USCIS deputy CDO sees faster ‘time to market’ getting right data to the right people

Agencies are laying the foundation for artificial intelligence and automation tools by first getting a handle on their vast stores of data.

The major task of inventorying data and improving the data maturity at agencies is a fundamental step to fielding AI and automation tools across the federal government.

But in the process of completing this work, agency data leaders say they’re having an easier time getting the right data to the right people at...

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Agencies are laying the foundation for artificial intelligence and automation tools by first getting a handle on their vast stores of data.

The major task of inventorying data and improving the data maturity at agencies is a fundamental step to fielding AI and automation tools across the federal government.

But in the process of completing this work, agency data leaders say they’re having an easier time getting the right data to the right people at the right time.

Damian Kostiuk, the deputy chief data officer at U.S. Citizenship and Immigration Services, told Federal News Network during a recent panel discussion that his office is looking at ways to use data to improve the agency’s customer experience.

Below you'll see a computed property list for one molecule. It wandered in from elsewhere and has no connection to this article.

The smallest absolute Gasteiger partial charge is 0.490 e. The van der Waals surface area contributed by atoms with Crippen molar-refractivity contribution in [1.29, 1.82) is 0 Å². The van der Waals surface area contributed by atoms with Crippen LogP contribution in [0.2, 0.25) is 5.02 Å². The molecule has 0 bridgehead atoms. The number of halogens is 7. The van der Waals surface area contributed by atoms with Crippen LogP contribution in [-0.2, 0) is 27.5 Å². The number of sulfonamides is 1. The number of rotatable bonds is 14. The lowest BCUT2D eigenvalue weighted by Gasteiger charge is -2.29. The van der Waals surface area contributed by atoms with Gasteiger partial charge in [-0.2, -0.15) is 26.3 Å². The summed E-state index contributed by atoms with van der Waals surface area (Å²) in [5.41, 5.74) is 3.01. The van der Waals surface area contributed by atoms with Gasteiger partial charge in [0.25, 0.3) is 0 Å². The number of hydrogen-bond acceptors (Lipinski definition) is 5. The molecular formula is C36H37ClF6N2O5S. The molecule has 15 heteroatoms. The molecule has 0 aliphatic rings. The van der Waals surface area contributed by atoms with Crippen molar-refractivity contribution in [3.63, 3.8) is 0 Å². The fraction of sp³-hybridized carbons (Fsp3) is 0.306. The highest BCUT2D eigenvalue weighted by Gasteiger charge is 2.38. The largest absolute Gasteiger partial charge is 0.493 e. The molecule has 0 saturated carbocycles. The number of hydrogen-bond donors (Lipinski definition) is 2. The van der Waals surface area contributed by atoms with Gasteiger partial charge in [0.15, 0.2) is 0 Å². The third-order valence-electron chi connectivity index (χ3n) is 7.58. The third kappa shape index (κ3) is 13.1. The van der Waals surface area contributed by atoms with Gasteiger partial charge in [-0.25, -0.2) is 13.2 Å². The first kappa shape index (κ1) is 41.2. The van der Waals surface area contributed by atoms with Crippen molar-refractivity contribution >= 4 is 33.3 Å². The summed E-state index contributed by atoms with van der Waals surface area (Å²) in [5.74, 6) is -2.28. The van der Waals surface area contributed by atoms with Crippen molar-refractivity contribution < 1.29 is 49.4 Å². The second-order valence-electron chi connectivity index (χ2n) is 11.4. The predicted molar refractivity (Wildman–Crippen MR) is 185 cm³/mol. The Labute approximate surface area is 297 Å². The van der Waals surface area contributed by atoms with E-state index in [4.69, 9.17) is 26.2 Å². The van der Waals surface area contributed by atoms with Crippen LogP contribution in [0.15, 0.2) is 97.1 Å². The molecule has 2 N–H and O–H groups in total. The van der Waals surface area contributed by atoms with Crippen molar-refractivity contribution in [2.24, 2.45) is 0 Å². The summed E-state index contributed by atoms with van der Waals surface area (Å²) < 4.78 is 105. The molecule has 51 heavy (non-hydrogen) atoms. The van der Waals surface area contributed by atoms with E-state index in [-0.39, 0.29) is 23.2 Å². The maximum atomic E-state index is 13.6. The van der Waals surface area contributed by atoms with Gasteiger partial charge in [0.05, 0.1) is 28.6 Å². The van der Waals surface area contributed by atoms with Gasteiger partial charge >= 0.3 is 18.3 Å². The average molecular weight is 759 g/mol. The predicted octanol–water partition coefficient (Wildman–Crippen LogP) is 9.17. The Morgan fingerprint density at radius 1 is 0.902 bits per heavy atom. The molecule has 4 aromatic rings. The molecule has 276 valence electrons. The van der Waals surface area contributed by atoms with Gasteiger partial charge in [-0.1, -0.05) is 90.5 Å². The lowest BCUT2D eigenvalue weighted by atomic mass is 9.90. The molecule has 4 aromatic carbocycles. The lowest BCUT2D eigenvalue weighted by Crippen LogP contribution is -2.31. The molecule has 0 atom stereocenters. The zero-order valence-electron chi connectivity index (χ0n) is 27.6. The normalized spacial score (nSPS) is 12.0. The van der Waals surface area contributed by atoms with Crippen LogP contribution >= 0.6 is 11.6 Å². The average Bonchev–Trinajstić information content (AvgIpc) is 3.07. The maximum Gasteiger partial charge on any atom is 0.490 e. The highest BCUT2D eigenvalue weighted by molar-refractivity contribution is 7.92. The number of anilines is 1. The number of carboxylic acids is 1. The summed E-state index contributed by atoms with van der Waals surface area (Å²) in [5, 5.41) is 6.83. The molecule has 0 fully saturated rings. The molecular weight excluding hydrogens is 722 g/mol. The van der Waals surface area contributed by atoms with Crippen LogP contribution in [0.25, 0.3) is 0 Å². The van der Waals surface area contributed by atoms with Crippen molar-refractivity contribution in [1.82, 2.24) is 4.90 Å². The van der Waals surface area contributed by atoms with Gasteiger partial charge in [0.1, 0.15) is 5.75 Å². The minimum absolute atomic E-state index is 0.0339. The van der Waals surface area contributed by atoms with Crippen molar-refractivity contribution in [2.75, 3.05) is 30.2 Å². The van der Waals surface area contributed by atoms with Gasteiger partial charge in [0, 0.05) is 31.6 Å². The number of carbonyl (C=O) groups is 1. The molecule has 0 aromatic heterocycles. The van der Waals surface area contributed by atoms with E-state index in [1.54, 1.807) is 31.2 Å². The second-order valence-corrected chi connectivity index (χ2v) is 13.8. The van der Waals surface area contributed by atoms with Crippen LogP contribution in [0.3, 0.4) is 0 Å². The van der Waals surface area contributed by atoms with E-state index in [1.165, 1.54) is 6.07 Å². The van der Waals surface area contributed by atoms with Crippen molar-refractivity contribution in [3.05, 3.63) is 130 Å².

“If we’re going to be able to do any of the AI/ML projects, and actually just solve a lot of basic problems around the agency, even before you get to ML, and AI, you’ve got to have the data to solve the problem,” Kostiuk said on Nov. 17 at ATARC’s AI and Data Summit.

USCIS is specifically looking at how data can improve the digital experience on its website, and how to facilitate and expedite the processing of its caseload.

But to help get this work in motion, Kostiuk said his office said has been cataloging agency memorandums of understanding that set data sharing and data management policy.

“Sometimes it’s actually kind of disorganized in the past, and it’s been all over the place. But we’ve done a lot of due diligence to try and consolidate that, make sure there’s good controls over it,” he said. “When MOUs have been signed, and we would negotiate them, they’ve always included huge elements on data standards, and data quality requirements … In particular, we’re really emphasizing trying to get data standards across all DHS and the federal space.”

Data management at USCIS also requires setting up clear guardrails on how certain data sets may be used.